Federal authorities accused reputed mobster Antonio Parlavecchio and his wife Maria, both 36, of smuggling sperm out of the Allenwood, Pa., federal prison, where he is serving time, so she could get pregnant.

The Loved One

Despite complaints by neighbors about the smell, a family in the Romanian village of Zagujeni said it refuses to bury the body of 80-year-old Viora Tuser, who died last October. Family members said they received a vision that she is to be resurrected.

Satisfaction Not Guaranteed

New Jersey dentist Kevin P. Ward agreed to give up his license after being accused of breaking his patients' bones while restraining them to work on their teeth. One of the patients was a 5-year-old boy, whose parents say had his legs broken while Ward performed a root canal on the wrong tooth.

After Heidi Dickens and Glen McNeill of West Yorkshire, England, noticed their clothes left marks on their new (1,800 pounds), light-colored leather sofa, they complained to the furniture store where they bought it. Store officials recommended the couple change their clothes. "Most clothes we wear are dark," Dickens said. "We bought the sofa because we liked how it looked." The store was unsympathetic. "We can't warn customers of all potential problems," a spokesperson said.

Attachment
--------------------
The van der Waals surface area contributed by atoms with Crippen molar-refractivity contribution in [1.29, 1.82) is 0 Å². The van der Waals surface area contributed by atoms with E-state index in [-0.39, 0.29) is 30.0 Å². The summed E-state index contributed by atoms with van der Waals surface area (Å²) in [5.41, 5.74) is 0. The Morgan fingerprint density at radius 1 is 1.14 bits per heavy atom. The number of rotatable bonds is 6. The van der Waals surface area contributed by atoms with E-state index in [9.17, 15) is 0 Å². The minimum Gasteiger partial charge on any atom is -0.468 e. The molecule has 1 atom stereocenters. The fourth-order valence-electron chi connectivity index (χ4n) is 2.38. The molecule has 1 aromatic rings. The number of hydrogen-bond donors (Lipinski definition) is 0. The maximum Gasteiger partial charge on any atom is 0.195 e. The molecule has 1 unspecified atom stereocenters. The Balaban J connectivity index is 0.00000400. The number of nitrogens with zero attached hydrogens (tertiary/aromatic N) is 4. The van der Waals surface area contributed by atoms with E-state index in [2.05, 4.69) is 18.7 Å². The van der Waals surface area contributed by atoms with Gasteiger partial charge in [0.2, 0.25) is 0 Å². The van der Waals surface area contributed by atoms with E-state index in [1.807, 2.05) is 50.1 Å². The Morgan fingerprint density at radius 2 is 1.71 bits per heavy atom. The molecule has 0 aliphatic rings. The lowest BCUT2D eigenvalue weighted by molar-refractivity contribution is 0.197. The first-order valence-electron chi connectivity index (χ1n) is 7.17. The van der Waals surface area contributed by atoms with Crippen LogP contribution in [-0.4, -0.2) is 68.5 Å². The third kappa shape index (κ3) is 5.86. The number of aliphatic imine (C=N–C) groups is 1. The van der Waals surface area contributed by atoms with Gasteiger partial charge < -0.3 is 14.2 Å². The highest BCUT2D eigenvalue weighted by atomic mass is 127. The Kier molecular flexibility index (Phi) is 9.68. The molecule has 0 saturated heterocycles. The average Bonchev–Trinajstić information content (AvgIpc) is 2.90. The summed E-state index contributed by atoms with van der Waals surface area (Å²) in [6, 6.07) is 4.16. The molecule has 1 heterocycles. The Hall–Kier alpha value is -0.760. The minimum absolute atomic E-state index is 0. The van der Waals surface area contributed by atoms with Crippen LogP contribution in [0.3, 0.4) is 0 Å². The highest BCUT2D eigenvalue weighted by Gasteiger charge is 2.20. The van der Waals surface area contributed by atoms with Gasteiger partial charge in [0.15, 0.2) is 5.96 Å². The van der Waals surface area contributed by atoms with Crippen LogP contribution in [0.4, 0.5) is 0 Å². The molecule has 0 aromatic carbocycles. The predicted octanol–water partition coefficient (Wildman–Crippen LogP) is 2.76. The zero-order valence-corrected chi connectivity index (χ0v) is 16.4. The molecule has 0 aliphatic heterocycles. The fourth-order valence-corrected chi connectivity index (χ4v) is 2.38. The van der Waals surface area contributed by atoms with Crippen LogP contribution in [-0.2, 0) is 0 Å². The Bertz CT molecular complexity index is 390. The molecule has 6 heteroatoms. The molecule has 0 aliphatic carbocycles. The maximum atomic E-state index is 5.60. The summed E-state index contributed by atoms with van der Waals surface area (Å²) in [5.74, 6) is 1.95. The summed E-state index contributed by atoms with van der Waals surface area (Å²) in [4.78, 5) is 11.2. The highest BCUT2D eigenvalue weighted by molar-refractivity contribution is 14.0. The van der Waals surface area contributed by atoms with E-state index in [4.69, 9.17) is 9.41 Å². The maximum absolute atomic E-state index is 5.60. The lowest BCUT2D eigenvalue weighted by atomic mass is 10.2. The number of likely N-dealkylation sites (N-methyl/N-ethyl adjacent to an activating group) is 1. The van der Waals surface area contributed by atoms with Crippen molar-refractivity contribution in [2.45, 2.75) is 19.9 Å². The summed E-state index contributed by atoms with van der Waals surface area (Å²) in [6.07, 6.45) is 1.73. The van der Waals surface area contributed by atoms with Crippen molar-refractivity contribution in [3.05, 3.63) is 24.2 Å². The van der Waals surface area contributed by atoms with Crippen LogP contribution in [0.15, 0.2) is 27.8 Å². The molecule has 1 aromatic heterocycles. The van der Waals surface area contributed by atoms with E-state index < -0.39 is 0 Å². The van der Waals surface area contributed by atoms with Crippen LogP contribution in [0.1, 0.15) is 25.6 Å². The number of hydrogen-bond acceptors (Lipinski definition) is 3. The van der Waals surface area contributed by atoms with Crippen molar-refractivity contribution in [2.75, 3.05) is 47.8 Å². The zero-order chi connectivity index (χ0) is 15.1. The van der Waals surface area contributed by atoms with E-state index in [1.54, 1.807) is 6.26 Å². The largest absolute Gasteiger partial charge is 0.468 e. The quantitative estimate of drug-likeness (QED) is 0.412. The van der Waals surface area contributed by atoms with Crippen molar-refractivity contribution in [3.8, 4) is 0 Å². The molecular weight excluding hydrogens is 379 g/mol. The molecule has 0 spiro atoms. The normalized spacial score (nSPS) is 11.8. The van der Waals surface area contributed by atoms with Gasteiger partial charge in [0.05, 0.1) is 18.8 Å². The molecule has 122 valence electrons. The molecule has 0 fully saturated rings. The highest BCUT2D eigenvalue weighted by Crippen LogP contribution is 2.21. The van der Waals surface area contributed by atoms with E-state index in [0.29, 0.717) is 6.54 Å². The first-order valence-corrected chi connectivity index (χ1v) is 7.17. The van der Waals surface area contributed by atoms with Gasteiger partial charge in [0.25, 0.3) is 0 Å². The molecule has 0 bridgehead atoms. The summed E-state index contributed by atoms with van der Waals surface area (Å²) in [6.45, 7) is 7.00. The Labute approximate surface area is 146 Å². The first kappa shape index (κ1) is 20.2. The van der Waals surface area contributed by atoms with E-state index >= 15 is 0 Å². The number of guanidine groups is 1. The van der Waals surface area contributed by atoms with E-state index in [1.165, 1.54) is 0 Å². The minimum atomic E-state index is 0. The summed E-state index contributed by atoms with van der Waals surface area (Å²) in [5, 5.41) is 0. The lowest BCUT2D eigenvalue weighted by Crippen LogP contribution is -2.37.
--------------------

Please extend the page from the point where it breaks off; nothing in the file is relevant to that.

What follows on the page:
ACLU By ACLUSponsored

Imagine you've forgotten once again the difference between a gorilla and a chimpanzee, so you do a quick Google image search of “gorilla." But instead of finding images of adorable animals, photos of a Black couple pop up.

Is this just a glitch in the algorithm? Or, is Google an ad company, not an information company, that's replicating the discrimination of the world it operates in? How can this discrimination be addressed and who is accountable for it?

“These platforms are encoded with racism," says UCLA professor and best-selling author of Algorithms of Oppression, Dr. Safiya Noble. “The logic is racist and sexist because it would allow for these kinds of false, misleading, kinds of results to come to the fore…There are unfortunately thousands of examples now of harm that comes from algorithmic discrimination."

On At Liberty this week, Dr. Noble joined us to discuss what she calls “algorithmic oppression," and what needs to be done to end this kind of bias and dismantle systemic racism in software, predictive analytics, search platforms, surveillance systems, and other technologies.

What you can do:
Take the pledge: Systemic Equality Agenda